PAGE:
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Polygenic Risk Score to Predict Preeclampsia, Gestational Hypertension in Pregnant Women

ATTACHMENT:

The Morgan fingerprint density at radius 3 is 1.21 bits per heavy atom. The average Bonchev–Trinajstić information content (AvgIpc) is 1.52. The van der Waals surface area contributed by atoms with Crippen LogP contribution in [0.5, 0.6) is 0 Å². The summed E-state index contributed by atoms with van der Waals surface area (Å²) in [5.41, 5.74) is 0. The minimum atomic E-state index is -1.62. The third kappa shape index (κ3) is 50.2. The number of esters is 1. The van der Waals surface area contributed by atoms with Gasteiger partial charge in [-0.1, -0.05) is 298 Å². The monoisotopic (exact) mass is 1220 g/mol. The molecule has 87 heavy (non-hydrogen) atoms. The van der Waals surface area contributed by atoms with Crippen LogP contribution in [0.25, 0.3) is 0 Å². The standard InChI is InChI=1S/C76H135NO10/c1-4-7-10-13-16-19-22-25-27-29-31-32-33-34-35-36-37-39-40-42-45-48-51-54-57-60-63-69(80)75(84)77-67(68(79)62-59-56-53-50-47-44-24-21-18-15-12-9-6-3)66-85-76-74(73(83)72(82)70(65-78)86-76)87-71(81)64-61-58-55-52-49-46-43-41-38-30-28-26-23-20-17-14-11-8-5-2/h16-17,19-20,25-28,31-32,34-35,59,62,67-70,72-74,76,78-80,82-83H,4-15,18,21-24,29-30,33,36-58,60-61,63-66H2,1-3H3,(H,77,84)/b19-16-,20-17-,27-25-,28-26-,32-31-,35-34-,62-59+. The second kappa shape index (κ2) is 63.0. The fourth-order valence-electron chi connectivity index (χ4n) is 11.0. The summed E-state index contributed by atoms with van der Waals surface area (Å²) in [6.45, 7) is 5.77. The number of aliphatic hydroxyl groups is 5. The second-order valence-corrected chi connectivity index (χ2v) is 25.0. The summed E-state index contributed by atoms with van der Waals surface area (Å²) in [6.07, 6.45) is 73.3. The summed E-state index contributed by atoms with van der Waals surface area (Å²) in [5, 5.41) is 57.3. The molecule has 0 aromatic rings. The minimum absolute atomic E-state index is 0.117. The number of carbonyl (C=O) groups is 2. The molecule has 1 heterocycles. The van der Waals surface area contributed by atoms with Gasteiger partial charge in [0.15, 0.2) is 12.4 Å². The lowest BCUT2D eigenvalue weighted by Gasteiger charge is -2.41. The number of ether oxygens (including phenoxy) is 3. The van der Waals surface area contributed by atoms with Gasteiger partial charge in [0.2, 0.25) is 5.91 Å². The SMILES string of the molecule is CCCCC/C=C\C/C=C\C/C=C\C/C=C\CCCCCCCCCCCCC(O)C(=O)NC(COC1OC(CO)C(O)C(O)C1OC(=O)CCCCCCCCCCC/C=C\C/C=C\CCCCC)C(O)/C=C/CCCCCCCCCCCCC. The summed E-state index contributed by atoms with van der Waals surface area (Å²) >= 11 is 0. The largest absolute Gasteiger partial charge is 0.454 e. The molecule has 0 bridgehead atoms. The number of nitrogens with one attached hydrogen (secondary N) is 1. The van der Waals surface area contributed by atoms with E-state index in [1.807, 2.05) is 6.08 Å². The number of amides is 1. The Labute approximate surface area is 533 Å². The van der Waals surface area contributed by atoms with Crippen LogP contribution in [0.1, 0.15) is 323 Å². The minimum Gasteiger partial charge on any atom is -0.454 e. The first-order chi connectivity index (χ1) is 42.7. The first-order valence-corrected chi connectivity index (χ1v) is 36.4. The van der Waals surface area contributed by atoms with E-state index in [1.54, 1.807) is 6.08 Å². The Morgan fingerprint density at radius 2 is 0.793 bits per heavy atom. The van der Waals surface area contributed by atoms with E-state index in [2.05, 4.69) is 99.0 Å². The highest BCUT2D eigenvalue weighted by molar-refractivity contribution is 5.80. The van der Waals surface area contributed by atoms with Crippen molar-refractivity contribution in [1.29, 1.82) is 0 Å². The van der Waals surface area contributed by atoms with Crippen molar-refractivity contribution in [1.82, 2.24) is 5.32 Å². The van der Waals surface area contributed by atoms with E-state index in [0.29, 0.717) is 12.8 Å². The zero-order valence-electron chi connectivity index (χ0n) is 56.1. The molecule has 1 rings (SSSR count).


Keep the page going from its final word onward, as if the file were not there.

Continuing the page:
In a new genome-wide association study (GWAS) published in Nature Medicine, researchers from Massachusetts General Hospital and elsewhere identify 18 genetic loci associated with preeclampsia, eclampsia, or gestational hypertension, 12 of which are novel. These three conditions fall under the umbrella of hypertensive disorders of pregnancy (HDPs), the leading cause of maternal and neonatal deaths. The authors studied maternal DNA variants in 20,064 cases with preeclampsia and 703,117 control individuals, along with 11,027 cases of gestational hypertension and 412,788 controls. The control group included pregnant women with normal blood pressure and no hypertension. The researchers conducted a multi-ancestry meta-analysis that identified loci that highlight the roles of genes involved in natriuretic peptide signaling, angiogenesis, renal glomerular function, trophoblast development, and immune dysregulation, the authors note. The findings not only reveal mechanistic insights into the pathophysiology of HDP but could also lead to the development of therapeutics to prevent or even treat HDPS, according to the authors. For instance, synthetic natriuretic peptides such as nesiritide may represent a future HDP therapeutic target. Meanwhile, the researchers also developed genome-wide polygenic risk scores to predict preeclampsia, eclampsia, and gestational hypertension, which they validated in external cohorts. "Collectively, these findings provide mechanistic insights into the hypertensive disorders of pregnancy and have the potential to advance pregnancy risk stratification," the authors write.